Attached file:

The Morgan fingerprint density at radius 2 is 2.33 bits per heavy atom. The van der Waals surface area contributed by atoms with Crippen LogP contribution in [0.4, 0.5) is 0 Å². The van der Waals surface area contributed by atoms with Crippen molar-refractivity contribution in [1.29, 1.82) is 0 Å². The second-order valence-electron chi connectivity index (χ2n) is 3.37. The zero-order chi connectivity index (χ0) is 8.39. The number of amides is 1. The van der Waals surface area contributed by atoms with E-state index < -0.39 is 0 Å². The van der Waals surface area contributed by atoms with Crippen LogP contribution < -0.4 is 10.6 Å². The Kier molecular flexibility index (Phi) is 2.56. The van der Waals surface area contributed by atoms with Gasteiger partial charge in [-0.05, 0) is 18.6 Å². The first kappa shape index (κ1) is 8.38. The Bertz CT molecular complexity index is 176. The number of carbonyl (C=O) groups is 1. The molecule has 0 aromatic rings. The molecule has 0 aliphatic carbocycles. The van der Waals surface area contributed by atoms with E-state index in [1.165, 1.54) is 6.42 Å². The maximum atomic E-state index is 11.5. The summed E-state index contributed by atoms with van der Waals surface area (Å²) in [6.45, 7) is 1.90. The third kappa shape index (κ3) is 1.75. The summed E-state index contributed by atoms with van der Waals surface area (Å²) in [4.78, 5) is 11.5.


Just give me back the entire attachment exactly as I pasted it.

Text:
The Morgan fingerprint density at radius 2 is 2.33 bits per heavy atom. The van der Waals surface area contributed by atoms with Crippen LogP contribution in [0.4, 0.5) is 0 Å². The van der Waals surface area contributed by atoms with Crippen molar-refractivity contribution in [1.29, 1.82) is 0 Å². The second-order valence-electron chi connectivity index (χ2n) is 3.37. The zero-order chi connectivity index (χ0) is 8.39. The number of amides is 1. The van der Waals surface area contributed by atoms with E-state index < -0.39 is 0 Å². The van der Waals surface area contributed by atoms with Crippen LogP contribution < -0.4 is 10.6 Å². The Kier molecular flexibility index (Phi) is 2.56. The van der Waals surface area contributed by atoms with Gasteiger partial charge in [-0.05, 0) is 18.6 Å². The first kappa shape index (κ1) is 8.38. The Bertz CT molecular complexity index is 176. The number of carbonyl (C=O) groups is 1. The molecule has 0 aromatic rings. The molecule has 0 aliphatic carbocycles. The van der Waals surface area contributed by atoms with E-state index in [1.165, 1.54) is 6.42 Å². The maximum atomic E-state index is 11.5. The summed E-state index contributed by atoms with van der Waals surface area (Å²) in [6.45, 7) is 1.90. The third kappa shape index (κ3) is 1.75. The summed E-state index contributed by atoms with van der Waals surface area (Å²) in [4.78, 5) is 11.5.